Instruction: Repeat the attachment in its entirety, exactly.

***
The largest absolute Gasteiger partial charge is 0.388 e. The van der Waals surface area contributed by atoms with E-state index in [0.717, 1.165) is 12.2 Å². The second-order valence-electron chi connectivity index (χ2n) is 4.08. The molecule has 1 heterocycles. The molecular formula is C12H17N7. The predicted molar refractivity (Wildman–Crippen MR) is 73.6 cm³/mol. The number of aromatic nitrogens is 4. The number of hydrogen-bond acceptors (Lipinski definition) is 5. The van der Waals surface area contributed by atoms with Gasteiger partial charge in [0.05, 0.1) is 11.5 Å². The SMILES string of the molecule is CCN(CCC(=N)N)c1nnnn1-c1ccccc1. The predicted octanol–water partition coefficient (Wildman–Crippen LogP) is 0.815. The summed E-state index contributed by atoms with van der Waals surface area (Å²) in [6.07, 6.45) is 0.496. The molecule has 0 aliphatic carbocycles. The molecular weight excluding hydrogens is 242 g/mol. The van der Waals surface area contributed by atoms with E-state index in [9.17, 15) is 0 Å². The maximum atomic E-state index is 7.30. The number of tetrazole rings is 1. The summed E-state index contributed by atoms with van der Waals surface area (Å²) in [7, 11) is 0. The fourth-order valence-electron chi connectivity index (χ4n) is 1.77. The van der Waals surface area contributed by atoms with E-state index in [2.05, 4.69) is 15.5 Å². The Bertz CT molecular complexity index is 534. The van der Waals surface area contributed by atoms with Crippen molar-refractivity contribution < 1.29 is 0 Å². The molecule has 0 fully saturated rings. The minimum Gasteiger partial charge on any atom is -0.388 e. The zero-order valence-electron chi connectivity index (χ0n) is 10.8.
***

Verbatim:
The largest absolute Gasteiger partial charge is 0.388 e. The van der Waals surface area contributed by atoms with E-state index in [0.717, 1.165) is 12.2 Å². The second-order valence-electron chi connectivity index (χ2n) is 4.08. The molecule has 1 heterocycles. The molecular formula is C12H17N7. The predicted molar refractivity (Wildman–Crippen MR) is 73.6 cm³/mol. The number of aromatic nitrogens is 4. The number of hydrogen-bond acceptors (Lipinski definition) is 5. The van der Waals surface area contributed by atoms with Gasteiger partial charge in [0.05, 0.1) is 11.5 Å². The SMILES string of the molecule is CCN(CCC(=N)N)c1nnnn1-c1ccccc1. The predicted octanol–water partition coefficient (Wildman–Crippen LogP) is 0.815. The summed E-state index contributed by atoms with van der Waals surface area (Å²) in [6.07, 6.45) is 0.496. The molecule has 0 aliphatic carbocycles. The molecular weight excluding hydrogens is 242 g/mol. The van der Waals surface area contributed by atoms with E-state index in [9.17, 15) is 0 Å². The maximum atomic E-state index is 7.30. The number of tetrazole rings is 1. The summed E-state index contributed by atoms with van der Waals surface area (Å²) in [7, 11) is 0. The fourth-order valence-electron chi connectivity index (χ4n) is 1.77. The van der Waals surface area contributed by atoms with E-state index in [2.05, 4.69) is 15.5 Å². The Bertz CT molecular complexity index is 534. The van der Waals surface area contributed by atoms with Crippen molar-refractivity contribution < 1.29 is 0 Å². The molecule has 0 fully saturated rings. The minimum Gasteiger partial charge on any atom is -0.388 e. The zero-order valence-electron chi connectivity index (χ0n) is 10.8.